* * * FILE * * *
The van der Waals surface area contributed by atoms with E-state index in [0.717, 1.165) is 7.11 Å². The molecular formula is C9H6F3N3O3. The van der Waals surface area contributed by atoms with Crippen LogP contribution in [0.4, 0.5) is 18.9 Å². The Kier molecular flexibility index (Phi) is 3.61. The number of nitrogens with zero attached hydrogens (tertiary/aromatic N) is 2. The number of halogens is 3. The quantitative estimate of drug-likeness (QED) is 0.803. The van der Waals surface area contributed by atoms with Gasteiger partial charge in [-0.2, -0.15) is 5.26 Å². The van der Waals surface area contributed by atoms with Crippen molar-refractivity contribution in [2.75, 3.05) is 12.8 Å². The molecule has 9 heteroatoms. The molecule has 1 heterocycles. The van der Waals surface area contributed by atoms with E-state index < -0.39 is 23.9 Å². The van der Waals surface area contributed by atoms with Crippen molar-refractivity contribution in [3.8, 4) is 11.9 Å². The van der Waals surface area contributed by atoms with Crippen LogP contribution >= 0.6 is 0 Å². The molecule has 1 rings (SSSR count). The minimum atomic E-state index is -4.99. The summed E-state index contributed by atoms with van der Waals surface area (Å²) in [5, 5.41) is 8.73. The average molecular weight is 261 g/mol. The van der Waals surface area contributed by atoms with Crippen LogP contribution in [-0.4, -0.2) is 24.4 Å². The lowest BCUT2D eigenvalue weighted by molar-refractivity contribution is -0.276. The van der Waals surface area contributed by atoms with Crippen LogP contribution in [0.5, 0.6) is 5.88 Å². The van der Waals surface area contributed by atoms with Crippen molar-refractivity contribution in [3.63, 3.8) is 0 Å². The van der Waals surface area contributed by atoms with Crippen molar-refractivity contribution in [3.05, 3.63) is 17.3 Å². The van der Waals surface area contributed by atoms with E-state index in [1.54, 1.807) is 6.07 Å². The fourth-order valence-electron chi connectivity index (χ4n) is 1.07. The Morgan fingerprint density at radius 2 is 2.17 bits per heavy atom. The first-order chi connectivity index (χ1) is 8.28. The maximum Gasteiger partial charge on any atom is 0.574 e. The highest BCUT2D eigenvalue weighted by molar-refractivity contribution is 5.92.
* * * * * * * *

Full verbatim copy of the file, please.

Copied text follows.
The van der Waals surface area contributed by atoms with E-state index in [0.717, 1.165) is 7.11 Å². The molecular formula is C9H6F3N3O3. The van der Waals surface area contributed by atoms with Crippen LogP contribution in [0.4, 0.5) is 18.9 Å². The Kier molecular flexibility index (Phi) is 3.61. The number of nitrogens with zero attached hydrogens (tertiary/aromatic N) is 2. The number of halogens is 3. The quantitative estimate of drug-likeness (QED) is 0.803. The van der Waals surface area contributed by atoms with Gasteiger partial charge in [-0.2, -0.15) is 5.26 Å². The van der Waals surface area contributed by atoms with Crippen molar-refractivity contribution in [2.75, 3.05) is 12.8 Å². The molecule has 9 heteroatoms. The molecule has 1 heterocycles. The van der Waals surface area contributed by atoms with E-state index < -0.39 is 23.9 Å². The van der Waals surface area contributed by atoms with Crippen molar-refractivity contribution in [3.8, 4) is 11.9 Å². The van der Waals surface area contributed by atoms with Crippen LogP contribution >= 0.6 is 0 Å². The molecule has 1 rings (SSSR count). The minimum atomic E-state index is -4.99. The summed E-state index contributed by atoms with van der Waals surface area (Å²) in [5, 5.41) is 8.73. The average molecular weight is 261 g/mol. The van der Waals surface area contributed by atoms with Crippen LogP contribution in [-0.4, -0.2) is 24.4 Å². The lowest BCUT2D eigenvalue weighted by molar-refractivity contribution is -0.276. The van der Waals surface area contributed by atoms with Crippen LogP contribution in [0.5, 0.6) is 5.88 Å². The van der Waals surface area contributed by atoms with Crippen molar-refractivity contribution in [3.63, 3.8) is 0 Å². The van der Waals surface area contributed by atoms with Crippen molar-refractivity contribution in [3.05, 3.63) is 17.3 Å². The van der Waals surface area contributed by atoms with E-state index in [1.54, 1.807) is 6.07 Å². The fourth-order valence-electron chi connectivity index (χ4n) is 1.07. The Morgan fingerprint density at radius 2 is 2.17 bits per heavy atom. The first-order chi connectivity index (χ1) is 8.28. The maximum Gasteiger partial charge on any atom is 0.574 e. The highest BCUT2D eigenvalue weighted by molar-refractivity contribution is 5.92.